"I used to sing"Op-Ed
Schmoozing is a funny word. It brings up endless memories for singers of hobnobbing at parties, receiving the congratulations of audience members after performances, and the thought of quite possibly ingratiating oneself with a rich patron (and fellow singers know I’m only half-joking).
It also brings up a dreaded moment for many. It’s that moment when someone with a degree in singing finds themselves in front of a singer-colleague and utters that humbling phrase: “Oh, I used to sing.”
It happens for a number of reasons: building a family took precedence; a long-standing health issue; a natural saturation point within a sea of fantastic singers; an even deeper passion elsewhere was found; a misalignment with one’s personality; or, more importantly, something that’s none of my business.
Those all sound like reasonable, healthy reasons to pursue things outside of music (yes, dear colleagues, there’s a whole world out there). So why, then, is that phrase so darn hard to say aloud?
It’s because, whether we like it or not, we feel like the colleague looking back at us might be thinking,
“Ah, you just weren’t good enough, eh?”
(Side note: the only reason we think a colleague would say that is because we’ve heard colleagues say it. Or, even worse, we’ve said it. Can we all agree to stop that and be kinder to each other? Cool. Thanks.)
The only thing people will remember about you is how you treated them, how you made them feel.
It’s a hang-up from our time spent with non-musicians and non-actors. When Joe Public finds out you act and sing, one of their first questions is, “Oh, would we have seen you in anything?”
This is the age-old question that stems from our society’s belief that success must be grand, tangible, and attached to extensive visibility. In no way does it take into account personal success, triumph over hardship, or the sheer fact that some of the happiest singers I’ve met are the ones who “only” sing in their church choir.
So, we unwittingly begin to judge our voices by our external success and our human worth by our voices. It’s a vicious cycle that affects many performing artists, and SARS-CoV-2 is only going to exacerbate it if we’re not mindful. This pandemic may force us all, in one big voice (pun intended), to say:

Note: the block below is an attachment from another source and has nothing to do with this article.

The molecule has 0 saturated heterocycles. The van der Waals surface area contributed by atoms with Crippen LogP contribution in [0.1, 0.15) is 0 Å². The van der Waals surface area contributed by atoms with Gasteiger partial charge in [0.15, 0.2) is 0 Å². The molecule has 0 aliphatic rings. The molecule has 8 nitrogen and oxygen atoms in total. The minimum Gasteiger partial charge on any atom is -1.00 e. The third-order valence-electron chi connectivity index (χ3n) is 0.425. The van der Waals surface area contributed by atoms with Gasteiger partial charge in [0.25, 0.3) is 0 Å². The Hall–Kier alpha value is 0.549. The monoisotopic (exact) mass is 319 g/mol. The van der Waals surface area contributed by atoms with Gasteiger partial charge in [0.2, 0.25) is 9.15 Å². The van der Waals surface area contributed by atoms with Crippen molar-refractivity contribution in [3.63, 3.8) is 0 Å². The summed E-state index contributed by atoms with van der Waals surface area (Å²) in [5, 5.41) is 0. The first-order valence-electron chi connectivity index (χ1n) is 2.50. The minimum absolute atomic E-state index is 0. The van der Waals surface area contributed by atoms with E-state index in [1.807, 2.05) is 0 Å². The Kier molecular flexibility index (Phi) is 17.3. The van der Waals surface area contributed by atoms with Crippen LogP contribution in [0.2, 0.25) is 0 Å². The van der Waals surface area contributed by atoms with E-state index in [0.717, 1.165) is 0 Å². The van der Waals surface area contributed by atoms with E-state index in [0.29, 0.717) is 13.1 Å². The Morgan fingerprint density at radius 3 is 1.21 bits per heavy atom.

“Oh, we used to sing.”
Depending on your definition of success and how you measure your worth, we may, none of us, be singers for at least another two years. Until then, the gigs will be few and far between, only allowing a certain number of household names to present the occasional virtual recital. We all know about the opera houses closing and the orchestra seasons dwindling long before the pandemic. This won’t make matters any easier.
Who are you when you aren’t singing?
My plea to you, my friends, is to be gentle with yourselves and your self-worth. You may feel like you are becoming the person who used to perform. Whether it’s because you found another passion or because of the pandemic, we will always be colleagues.
That’s because the only thing we’ve ever been and will ever be is ourselves. The only thing people will remember about you is how you treated them, how you made them feel. Knowing how magnificent you ridiculously talented people are, I will also remember your beautiful voices, of course. The point is that you don’t have to sing with Chicago Lyric or the Toronto Symphony to be worthwhile as artists. If you value your artistry, no one [and no pandemic] can take that away from you.
Just as I hope you didn’t judge our colleague with whom you were schmoozing at the beginning of our conversation, I hope you won’t judge yourself if you are currently making ends meet as someone’s administrative assistant. I’ll be blunt: this pandemic sucks. You, however, are amazing.
I’ll start to sign off with a final question for you to ponder. Who are you when you aren’t singing?
No matter your answer, I hope you will find self-worth not from the sound of your or anyone else’s voice, but from the way you treat people, the way you say thank you, the way you check in with a friend who might be struggling, or the way you apologize when you’re wrong.
I don’t care if you used to sing; I care that you care about others and, yes, yourself.
We’ll schmooze again in person… one day. I just know it.
Be well. xo